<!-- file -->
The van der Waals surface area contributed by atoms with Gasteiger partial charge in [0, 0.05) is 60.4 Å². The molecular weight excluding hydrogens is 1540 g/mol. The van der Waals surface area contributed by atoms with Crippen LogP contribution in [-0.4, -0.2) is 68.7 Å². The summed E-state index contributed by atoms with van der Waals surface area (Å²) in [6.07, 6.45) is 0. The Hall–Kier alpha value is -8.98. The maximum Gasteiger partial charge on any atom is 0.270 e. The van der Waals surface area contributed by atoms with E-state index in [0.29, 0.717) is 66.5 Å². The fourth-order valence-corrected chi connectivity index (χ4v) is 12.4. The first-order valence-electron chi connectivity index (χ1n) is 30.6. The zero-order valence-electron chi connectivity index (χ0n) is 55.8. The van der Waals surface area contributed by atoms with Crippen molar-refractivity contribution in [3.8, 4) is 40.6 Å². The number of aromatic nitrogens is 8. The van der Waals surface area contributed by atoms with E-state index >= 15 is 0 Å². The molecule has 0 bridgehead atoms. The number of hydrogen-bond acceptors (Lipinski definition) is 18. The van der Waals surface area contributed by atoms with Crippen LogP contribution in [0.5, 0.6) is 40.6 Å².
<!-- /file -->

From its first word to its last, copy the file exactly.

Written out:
The van der Waals surface area contributed by atoms with Gasteiger partial charge in [0, 0.05) is 60.4 Å². The molecular weight excluding hydrogens is 1540 g/mol. The van der Waals surface area contributed by atoms with Crippen LogP contribution in [-0.4, -0.2) is 68.7 Å². The summed E-state index contributed by atoms with van der Waals surface area (Å²) in [6.07, 6.45) is 0. The Hall–Kier alpha value is -8.98. The maximum Gasteiger partial charge on any atom is 0.270 e. The van der Waals surface area contributed by atoms with E-state index in [0.29, 0.717) is 66.5 Å². The fourth-order valence-corrected chi connectivity index (χ4v) is 12.4. The first-order valence-electron chi connectivity index (χ1n) is 30.6. The zero-order valence-electron chi connectivity index (χ0n) is 55.8. The van der Waals surface area contributed by atoms with Crippen molar-refractivity contribution in [3.8, 4) is 40.6 Å². The number of aromatic nitrogens is 8. The van der Waals surface area contributed by atoms with E-state index >= 15 is 0 Å². The molecule has 0 bridgehead atoms. The number of hydrogen-bond acceptors (Lipinski definition) is 18. The van der Waals surface area contributed by atoms with Crippen LogP contribution in [0.5, 0.6) is 40.6 Å².